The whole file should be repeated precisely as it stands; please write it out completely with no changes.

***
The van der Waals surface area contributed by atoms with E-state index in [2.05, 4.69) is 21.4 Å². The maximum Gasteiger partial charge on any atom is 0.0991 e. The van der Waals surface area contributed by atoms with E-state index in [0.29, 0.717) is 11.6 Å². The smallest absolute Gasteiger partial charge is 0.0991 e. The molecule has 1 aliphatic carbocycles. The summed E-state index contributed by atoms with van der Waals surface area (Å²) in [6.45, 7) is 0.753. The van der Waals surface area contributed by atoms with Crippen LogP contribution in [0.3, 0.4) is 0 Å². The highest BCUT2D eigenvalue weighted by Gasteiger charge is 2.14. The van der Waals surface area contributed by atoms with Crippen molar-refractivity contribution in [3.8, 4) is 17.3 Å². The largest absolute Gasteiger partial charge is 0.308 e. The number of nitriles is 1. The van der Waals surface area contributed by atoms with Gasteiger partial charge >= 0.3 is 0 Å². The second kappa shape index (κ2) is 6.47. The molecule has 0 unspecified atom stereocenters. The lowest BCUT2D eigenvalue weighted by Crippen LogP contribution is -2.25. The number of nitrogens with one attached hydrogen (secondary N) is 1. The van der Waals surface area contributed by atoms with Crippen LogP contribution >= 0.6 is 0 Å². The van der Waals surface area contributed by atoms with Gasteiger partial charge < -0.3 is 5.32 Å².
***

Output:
The van der Waals surface area contributed by atoms with E-state index in [2.05, 4.69) is 21.4 Å². The maximum Gasteiger partial charge on any atom is 0.0991 e. The van der Waals surface area contributed by atoms with E-state index in [0.29, 0.717) is 11.6 Å². The smallest absolute Gasteiger partial charge is 0.0991 e. The molecule has 1 aliphatic carbocycles. The summed E-state index contributed by atoms with van der Waals surface area (Å²) in [6.45, 7) is 0.753. The van der Waals surface area contributed by atoms with Crippen LogP contribution in [0.3, 0.4) is 0 Å². The highest BCUT2D eigenvalue weighted by Gasteiger charge is 2.14. The van der Waals surface area contributed by atoms with Crippen molar-refractivity contribution in [3.8, 4) is 17.3 Å². The largest absolute Gasteiger partial charge is 0.308 e. The number of nitriles is 1. The van der Waals surface area contributed by atoms with Gasteiger partial charge >= 0.3 is 0 Å². The second kappa shape index (κ2) is 6.47. The molecule has 0 unspecified atom stereocenters. The lowest BCUT2D eigenvalue weighted by Crippen LogP contribution is -2.25. The number of nitrogens with one attached hydrogen (secondary N) is 1. The van der Waals surface area contributed by atoms with Crippen LogP contribution >= 0.6 is 0 Å². The van der Waals surface area contributed by atoms with Gasteiger partial charge < -0.3 is 5.32 Å².